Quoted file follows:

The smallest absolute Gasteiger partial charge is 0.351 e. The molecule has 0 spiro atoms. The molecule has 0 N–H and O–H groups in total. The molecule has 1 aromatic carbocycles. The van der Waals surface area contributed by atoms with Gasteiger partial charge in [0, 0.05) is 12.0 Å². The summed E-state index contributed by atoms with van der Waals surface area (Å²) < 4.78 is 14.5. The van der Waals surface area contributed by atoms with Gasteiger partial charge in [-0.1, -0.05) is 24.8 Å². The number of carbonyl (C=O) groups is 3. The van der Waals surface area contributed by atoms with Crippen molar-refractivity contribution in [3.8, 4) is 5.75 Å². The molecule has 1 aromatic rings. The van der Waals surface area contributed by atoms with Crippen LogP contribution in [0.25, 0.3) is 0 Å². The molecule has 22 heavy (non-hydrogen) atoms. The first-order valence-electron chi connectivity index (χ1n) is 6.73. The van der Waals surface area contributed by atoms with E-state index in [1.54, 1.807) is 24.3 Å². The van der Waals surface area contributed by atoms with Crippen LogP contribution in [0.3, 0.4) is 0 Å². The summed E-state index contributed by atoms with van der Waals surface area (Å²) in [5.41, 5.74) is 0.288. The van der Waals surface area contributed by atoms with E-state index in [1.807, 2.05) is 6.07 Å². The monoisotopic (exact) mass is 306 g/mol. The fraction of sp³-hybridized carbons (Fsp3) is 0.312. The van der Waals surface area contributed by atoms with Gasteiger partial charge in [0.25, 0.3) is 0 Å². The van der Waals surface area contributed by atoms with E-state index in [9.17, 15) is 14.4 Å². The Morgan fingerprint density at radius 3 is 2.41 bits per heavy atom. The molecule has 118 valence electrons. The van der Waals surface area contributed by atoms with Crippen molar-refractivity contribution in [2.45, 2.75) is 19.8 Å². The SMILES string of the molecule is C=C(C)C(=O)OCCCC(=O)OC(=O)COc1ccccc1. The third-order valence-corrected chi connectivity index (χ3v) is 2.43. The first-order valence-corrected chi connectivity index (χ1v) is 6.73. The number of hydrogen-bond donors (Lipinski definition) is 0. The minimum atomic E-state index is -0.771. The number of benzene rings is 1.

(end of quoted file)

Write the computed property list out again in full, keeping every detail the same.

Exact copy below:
The smallest absolute Gasteiger partial charge is 0.351 e. The molecule has 0 spiro atoms. The molecule has 0 N–H and O–H groups in total. The molecule has 1 aromatic carbocycles. The van der Waals surface area contributed by atoms with Gasteiger partial charge in [0, 0.05) is 12.0 Å². The summed E-state index contributed by atoms with van der Waals surface area (Å²) < 4.78 is 14.5. The van der Waals surface area contributed by atoms with Gasteiger partial charge in [-0.1, -0.05) is 24.8 Å². The number of carbonyl (C=O) groups is 3. The van der Waals surface area contributed by atoms with Crippen molar-refractivity contribution in [3.8, 4) is 5.75 Å². The molecule has 1 aromatic rings. The van der Waals surface area contributed by atoms with Crippen LogP contribution in [0.25, 0.3) is 0 Å². The molecule has 22 heavy (non-hydrogen) atoms. The first-order valence-electron chi connectivity index (χ1n) is 6.73. The van der Waals surface area contributed by atoms with E-state index in [1.54, 1.807) is 24.3 Å². The van der Waals surface area contributed by atoms with Crippen LogP contribution in [0.3, 0.4) is 0 Å². The summed E-state index contributed by atoms with van der Waals surface area (Å²) in [5.41, 5.74) is 0.288. The van der Waals surface area contributed by atoms with E-state index in [1.807, 2.05) is 6.07 Å². The monoisotopic (exact) mass is 306 g/mol. The fraction of sp³-hybridized carbons (Fsp3) is 0.312. The van der Waals surface area contributed by atoms with Gasteiger partial charge in [0.25, 0.3) is 0 Å². The van der Waals surface area contributed by atoms with E-state index in [9.17, 15) is 14.4 Å². The Morgan fingerprint density at radius 3 is 2.41 bits per heavy atom. The molecule has 118 valence electrons. The van der Waals surface area contributed by atoms with Crippen molar-refractivity contribution in [2.45, 2.75) is 19.8 Å². The SMILES string of the molecule is C=C(C)C(=O)OCCCC(=O)OC(=O)COc1ccccc1. The third-order valence-corrected chi connectivity index (χ3v) is 2.43. The first-order valence-corrected chi connectivity index (χ1v) is 6.73. The number of hydrogen-bond donors (Lipinski definition) is 0. The minimum atomic E-state index is -0.771. The number of benzene rings is 1.